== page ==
Leopold P. Holocaust testimony (HVT-433) interviewed by Florabel Kinsler and Arnold J. Band
- Los Angeles, Calif. : UCLA Holocaust Documentation Archives, 1984
- Interview Date
- October 21, 1984.
- 2 copies: 3/4 in. dub; and 1/2 in. VHS with time coding.
- Cite As
- Leopold P. Holocaust Testimony (HVT-433). Fortunoff Video Archive for Holocaust Testimonies, Yale University Library.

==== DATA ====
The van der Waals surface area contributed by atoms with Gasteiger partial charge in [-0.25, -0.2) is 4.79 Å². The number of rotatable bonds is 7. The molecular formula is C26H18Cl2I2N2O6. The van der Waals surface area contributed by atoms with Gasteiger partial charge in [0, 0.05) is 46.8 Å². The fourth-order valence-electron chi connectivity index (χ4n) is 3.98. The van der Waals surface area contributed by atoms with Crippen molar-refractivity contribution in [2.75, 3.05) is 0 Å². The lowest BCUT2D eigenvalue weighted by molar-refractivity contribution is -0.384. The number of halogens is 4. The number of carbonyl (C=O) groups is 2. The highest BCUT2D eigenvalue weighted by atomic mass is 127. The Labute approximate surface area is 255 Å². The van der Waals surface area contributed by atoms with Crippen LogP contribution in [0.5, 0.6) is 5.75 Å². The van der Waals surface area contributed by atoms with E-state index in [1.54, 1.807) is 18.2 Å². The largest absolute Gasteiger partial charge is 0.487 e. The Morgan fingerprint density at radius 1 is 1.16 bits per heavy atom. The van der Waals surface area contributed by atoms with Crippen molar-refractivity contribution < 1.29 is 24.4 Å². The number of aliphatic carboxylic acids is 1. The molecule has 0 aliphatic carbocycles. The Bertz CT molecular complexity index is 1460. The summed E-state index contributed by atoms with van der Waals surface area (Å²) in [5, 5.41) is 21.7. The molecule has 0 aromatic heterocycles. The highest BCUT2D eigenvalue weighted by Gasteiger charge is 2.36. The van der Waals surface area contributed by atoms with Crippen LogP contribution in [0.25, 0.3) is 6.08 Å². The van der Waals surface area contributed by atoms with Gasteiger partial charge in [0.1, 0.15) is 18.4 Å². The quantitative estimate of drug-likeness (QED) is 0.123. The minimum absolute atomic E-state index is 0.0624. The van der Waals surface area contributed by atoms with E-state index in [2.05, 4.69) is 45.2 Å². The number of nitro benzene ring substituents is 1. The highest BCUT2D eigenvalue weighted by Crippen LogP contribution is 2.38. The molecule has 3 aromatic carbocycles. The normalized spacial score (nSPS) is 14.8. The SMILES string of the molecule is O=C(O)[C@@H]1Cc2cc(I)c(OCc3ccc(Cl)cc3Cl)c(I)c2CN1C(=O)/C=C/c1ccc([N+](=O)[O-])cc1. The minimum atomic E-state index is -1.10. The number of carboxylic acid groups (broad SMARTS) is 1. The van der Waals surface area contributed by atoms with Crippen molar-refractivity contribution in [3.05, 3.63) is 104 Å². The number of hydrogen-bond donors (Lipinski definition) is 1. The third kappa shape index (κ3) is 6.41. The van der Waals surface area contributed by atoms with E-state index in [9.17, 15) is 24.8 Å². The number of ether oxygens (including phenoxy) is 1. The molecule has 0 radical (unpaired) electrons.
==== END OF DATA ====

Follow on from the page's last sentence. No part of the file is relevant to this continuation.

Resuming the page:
Videotape testimony of Leopold P., who was born in Kraków, Poland in 1913. He recalls his large, extended family; Jewish life in Kraków; working as a high school teacher; helping Jews expelled from Germany after Hitler came to power; serving as an officer in the Polish army; German invasion; capture and escape to Kraków from a prisoner of war transport in October 1939; anti-Jewish restrictions; meeting Oskar Schindler; choosing not to escape from the ghetto because of his wife; an encounter with Amon Goeth when the ghetto was liquidated; brutality and frequent killings in Płaszów; a German soldier who provided food for him and his wife and helped them get on "Schindler's list"; sabotaging manufacturing in Brněnec with Schindler's complicity; and overpowering the guards prior to liberation by Soviet troops. Mr. P. recounts traveling to Budapest, then Germany; working for UNRRA in Munich; and emigrating with his wife to the United States in 1947. He discusses the importance of an optimistic attitude and luck to his survival, participating in Holocaust survivors' organizations, and his role in the writing of Thomas Keneally's "Schindler's List." Mr. P. details many instances of Schindler and his wife protecting Jews.